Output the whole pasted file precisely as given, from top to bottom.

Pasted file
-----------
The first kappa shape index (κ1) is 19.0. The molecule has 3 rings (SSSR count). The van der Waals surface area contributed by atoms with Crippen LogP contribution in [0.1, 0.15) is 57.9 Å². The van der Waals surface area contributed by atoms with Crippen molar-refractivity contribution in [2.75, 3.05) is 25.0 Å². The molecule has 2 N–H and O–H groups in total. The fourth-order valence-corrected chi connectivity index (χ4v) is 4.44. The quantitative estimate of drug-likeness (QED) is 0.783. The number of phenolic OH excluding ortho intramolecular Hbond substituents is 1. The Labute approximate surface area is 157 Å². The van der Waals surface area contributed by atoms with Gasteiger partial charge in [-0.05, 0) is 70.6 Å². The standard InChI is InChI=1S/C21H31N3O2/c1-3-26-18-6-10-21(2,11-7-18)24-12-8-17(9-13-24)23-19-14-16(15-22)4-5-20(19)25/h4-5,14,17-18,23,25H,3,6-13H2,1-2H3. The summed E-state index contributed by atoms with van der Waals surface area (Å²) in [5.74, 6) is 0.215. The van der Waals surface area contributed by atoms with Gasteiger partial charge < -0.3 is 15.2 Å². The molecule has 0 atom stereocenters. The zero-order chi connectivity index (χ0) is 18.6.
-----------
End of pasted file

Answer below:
The first kappa shape index (κ1) is 19.0. The molecule has 3 rings (SSSR count). The van der Waals surface area contributed by atoms with Crippen LogP contribution in [0.1, 0.15) is 57.9 Å². The van der Waals surface area contributed by atoms with Crippen molar-refractivity contribution in [2.75, 3.05) is 25.0 Å². The molecule has 2 N–H and O–H groups in total. The fourth-order valence-corrected chi connectivity index (χ4v) is 4.44. The quantitative estimate of drug-likeness (QED) is 0.783. The number of phenolic OH excluding ortho intramolecular Hbond substituents is 1. The Labute approximate surface area is 157 Å². The van der Waals surface area contributed by atoms with Gasteiger partial charge in [-0.05, 0) is 70.6 Å². The standard InChI is InChI=1S/C21H31N3O2/c1-3-26-18-6-10-21(2,11-7-18)24-12-8-17(9-13-24)23-19-14-16(15-22)4-5-20(19)25/h4-5,14,17-18,23,25H,3,6-13H2,1-2H3. The summed E-state index contributed by atoms with van der Waals surface area (Å²) in [5.74, 6) is 0.215. The van der Waals surface area contributed by atoms with Gasteiger partial charge < -0.3 is 15.2 Å². The molecule has 0 atom stereocenters. The zero-order chi connectivity index (χ0) is 18.6.